“Interesting,” Arkasia mused. “What say you, Shaeine?”

Please, please no!

Shaeine bowed deeply to the Queen, her expression perfectly calm. “I am less than confident of my competence in this matter, your Majesty. As my mother has said, the main thrust of my education has been in Themynra’s worship. If, however, your Majesty deems this a wise course, I shall be honored to serve Tar’naris in whatever way I can.”

“Perhaps it’s for the best,” Conover said, looking positively cheerful now. “She’s got a full year to bone up on diplomatic procedures.” Shaeine felt a sudden, intense urge to slap him off the balcony with a divine shield.

“Matriarch Ashaele, the matter is in your hands,” said the Queen languidly. “I will not command this of you, but I do endorse it as an elegant solution to the present standoff.”

Ashaele’s hand tightened slightly on Shaeine’s shoulder. “I would discuss this matter in privacy with my daughter before making a final decision, your Majesty.”

“Very well. We shall re-convene tomorrow.”

“Some of us don’t have time to take extended vacations down here,” Tellwyrn said sharply. “If this can be settled—”

“No.” Queen Arkasia’s manner was as emotionless as ever, but there was steel beneath it now. “I am well aware that your notion of compromise is to bully everyone until you get your way, Arachne, but you have pushed my patience as far as you will for one day. You are done browbeating my people. We will resume this discussion tomorrow. That is all.”


Shaeine was barely conscious of the walk back into the private part of the palace, clinging to her serenity in an almost fugue-like state. She was dimly aware of her sisters bidding her farewell, and then she was alone with her mother in the matriarch’s chamber.

Ashaele came to a halt in the center of the room, still as a sculpture, her back to her daughter. Shaeine, feeling some of the fog of shock clearing from her mind, took two deep breaths, and then bowed deeply.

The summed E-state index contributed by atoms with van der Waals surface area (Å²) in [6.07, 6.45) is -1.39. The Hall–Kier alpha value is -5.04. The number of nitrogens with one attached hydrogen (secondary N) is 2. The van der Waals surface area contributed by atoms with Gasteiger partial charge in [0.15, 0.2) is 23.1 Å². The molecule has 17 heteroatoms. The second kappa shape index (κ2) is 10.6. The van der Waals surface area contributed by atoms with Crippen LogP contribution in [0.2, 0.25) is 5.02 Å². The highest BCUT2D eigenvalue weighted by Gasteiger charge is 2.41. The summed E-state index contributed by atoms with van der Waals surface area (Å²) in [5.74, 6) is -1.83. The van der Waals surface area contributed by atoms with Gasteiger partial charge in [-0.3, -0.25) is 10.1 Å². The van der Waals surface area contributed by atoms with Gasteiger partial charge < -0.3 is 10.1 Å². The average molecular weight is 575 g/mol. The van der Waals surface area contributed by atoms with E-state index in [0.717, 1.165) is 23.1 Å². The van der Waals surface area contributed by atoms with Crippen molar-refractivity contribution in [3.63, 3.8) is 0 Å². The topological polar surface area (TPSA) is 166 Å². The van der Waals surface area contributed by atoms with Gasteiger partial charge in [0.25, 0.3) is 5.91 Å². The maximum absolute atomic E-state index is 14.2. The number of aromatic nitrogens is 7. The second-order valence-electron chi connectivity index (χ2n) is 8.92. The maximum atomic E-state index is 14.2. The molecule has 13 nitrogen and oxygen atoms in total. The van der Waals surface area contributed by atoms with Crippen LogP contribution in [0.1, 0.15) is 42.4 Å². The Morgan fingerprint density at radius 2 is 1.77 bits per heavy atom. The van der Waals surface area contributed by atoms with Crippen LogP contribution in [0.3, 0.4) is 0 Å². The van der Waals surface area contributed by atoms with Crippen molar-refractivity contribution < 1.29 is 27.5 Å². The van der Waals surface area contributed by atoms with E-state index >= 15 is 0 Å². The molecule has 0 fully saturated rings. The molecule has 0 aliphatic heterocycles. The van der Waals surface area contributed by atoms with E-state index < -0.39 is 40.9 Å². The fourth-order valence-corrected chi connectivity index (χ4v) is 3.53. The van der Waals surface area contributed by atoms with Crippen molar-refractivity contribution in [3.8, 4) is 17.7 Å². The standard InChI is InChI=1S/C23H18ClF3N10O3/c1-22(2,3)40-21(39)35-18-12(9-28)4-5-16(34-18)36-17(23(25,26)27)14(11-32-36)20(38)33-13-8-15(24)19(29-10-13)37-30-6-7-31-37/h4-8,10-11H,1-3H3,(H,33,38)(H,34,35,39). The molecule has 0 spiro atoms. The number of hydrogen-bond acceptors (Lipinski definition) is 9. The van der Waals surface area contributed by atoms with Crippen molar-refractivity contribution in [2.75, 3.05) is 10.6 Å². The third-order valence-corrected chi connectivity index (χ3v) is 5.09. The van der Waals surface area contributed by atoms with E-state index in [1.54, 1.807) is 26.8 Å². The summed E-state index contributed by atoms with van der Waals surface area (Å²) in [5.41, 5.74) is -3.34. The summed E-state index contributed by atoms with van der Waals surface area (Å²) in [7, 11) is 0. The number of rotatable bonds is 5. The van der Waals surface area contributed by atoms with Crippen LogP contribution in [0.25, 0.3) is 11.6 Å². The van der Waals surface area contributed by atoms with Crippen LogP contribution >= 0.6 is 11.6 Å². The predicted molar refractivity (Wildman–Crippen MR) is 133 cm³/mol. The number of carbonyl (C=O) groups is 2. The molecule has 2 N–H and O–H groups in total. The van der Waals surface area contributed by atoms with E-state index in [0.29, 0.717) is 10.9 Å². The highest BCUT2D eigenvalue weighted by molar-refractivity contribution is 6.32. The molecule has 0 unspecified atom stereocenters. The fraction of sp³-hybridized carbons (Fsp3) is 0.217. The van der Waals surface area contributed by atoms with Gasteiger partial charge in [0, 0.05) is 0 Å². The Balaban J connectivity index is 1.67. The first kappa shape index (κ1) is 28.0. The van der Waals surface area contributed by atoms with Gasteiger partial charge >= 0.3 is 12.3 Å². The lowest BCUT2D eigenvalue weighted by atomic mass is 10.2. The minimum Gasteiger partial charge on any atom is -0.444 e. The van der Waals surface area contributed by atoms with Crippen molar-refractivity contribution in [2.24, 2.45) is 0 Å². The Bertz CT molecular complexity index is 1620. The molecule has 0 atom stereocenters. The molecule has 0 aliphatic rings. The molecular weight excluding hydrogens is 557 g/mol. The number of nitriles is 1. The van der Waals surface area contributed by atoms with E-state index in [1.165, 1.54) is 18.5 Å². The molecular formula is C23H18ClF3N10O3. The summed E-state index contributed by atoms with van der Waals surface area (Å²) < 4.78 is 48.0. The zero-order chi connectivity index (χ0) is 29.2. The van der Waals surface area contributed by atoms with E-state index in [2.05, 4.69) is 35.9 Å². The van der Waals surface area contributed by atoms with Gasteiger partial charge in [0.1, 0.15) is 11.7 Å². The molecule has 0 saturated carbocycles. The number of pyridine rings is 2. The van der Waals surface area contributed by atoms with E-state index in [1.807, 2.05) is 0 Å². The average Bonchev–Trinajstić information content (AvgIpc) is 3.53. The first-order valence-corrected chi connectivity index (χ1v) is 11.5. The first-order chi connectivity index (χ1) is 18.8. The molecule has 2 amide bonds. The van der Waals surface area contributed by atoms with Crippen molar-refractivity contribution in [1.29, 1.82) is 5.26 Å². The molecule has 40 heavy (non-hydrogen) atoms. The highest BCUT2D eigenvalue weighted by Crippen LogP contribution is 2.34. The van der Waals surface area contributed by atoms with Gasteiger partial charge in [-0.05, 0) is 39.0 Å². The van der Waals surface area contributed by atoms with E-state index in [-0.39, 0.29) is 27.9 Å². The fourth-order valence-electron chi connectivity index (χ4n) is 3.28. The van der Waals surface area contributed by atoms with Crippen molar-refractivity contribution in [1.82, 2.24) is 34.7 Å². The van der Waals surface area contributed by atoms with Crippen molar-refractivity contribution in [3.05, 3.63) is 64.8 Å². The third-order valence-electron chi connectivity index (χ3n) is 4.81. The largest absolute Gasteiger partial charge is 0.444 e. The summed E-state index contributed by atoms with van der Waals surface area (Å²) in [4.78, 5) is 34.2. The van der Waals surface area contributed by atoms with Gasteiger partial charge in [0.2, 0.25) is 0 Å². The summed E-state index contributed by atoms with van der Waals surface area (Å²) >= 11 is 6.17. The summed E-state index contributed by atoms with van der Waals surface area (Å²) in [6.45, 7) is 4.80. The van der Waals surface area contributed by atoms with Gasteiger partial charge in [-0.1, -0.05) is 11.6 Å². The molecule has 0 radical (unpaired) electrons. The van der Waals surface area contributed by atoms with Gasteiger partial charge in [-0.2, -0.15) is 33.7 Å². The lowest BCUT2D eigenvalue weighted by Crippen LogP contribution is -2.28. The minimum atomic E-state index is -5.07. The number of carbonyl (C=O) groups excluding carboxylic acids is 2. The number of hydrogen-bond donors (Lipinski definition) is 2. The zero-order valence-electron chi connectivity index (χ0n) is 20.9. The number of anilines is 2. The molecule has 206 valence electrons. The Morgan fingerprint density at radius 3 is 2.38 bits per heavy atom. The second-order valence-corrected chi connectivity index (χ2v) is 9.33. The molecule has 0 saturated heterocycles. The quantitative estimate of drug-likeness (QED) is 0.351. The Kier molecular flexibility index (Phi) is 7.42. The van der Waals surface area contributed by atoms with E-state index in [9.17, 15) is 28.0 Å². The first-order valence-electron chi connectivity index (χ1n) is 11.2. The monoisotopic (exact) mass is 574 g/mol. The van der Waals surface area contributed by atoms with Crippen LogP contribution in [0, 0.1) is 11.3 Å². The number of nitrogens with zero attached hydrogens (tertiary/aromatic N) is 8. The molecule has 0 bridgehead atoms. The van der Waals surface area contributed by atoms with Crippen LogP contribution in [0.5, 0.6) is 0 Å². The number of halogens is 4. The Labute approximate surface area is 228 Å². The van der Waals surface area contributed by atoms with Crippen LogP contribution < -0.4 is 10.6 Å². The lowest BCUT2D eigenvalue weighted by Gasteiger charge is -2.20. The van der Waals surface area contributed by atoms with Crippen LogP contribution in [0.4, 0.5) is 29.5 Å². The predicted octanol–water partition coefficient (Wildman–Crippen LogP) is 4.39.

“Mother, I humbly apologize for my shameful loss of composure. Hearing that woman speak to you that way… No, that is not an excuse. I will accept whatever punishm—”

All of a sudden she was hauled upright and swept into a fierce embrace. Ashaele squeezed her close, rocking them gently; Shaeine gratefully buried her face in her mother’s shoulder, wrapping her own arms around her waist. They were silent like that for several minutes.

“That can be addressed later,” Ashaele said finally. “First we must deal with the consequences. I don’t know what designs that sun-baked lunatic has on you, but it goes without saying that I am not just handing you over to her.”

“You should, though.”

“Shaeine, I will handle you myself, as I would any member of this House who stepped out of line. Don’t be overeager to punish yourself.”

“That isn’t what I meant.” Carefully, she pulled back, enough that she could lift her chin and look her mother in the eye. “My inclusion in this program will enable it to go forward despite Professor Tellwyrn’s stubbornness. That, then, is what I should do.”

Ashaele’s brow furrowed in consternation. “Is—Shaeine, do you want to go to the University?”

“Of course I don’t want to go!” she burst out, finally letting the repressed panic escape. Tears welled up in her eyes. “I don’t like humans, and the thought of being alone, surrounded by the Empire for four years terrifies me.” Firmly, she forced her breathing back under control, brushing tears from her cheeks. “But… This needs to be done, and I need to do it.”

“Shaeine…”

“You’re my mother,” she said simply, gazing up at her. “But…you’re also my matriarch. And you’re my hero. I’ve only ever done you justice in one of those capacities. Please, Mother, don’t try to protect me from my duty. You didn’t raise a lout who puts her own desires above the needs of Tar’naris. I need to serve.”

Ashaele drew in a slow, long breath; it shuddered on the way back out. She closed her eyes for a moment before opening them again, and gently placed a hand on Shaeine’s cheek. “My dearest little one… I’ve been selfish too. After we lost your father… I was so pleased you were called by Themynra. It meant I could keep you close to me.”

“I would never want to disappoint you,” Shaeine whispered.

“I am not disappointed. Just…” Impulsively, she pulled her daughter forward again into another hug. “You grew up. At some point you went and turned into the woman I hoped you’d be. I just never thought it would hurt so to realize.”

Shaeine nuzzled at her shoulder. “I hope I am. I want to make you proud. I just…need to prove myself.”

“My lovely, you don’t need to earn anything here.”

“I don’t need to earn your love,” she said softly. “I am so grateful for that. But…I do need to earn my place. I am Narisian. I have my duty.”

They were silent for another stretch of minutes. The matter was decided; there was nothing more to say about it.

“I love you so much.”

“I love you too.”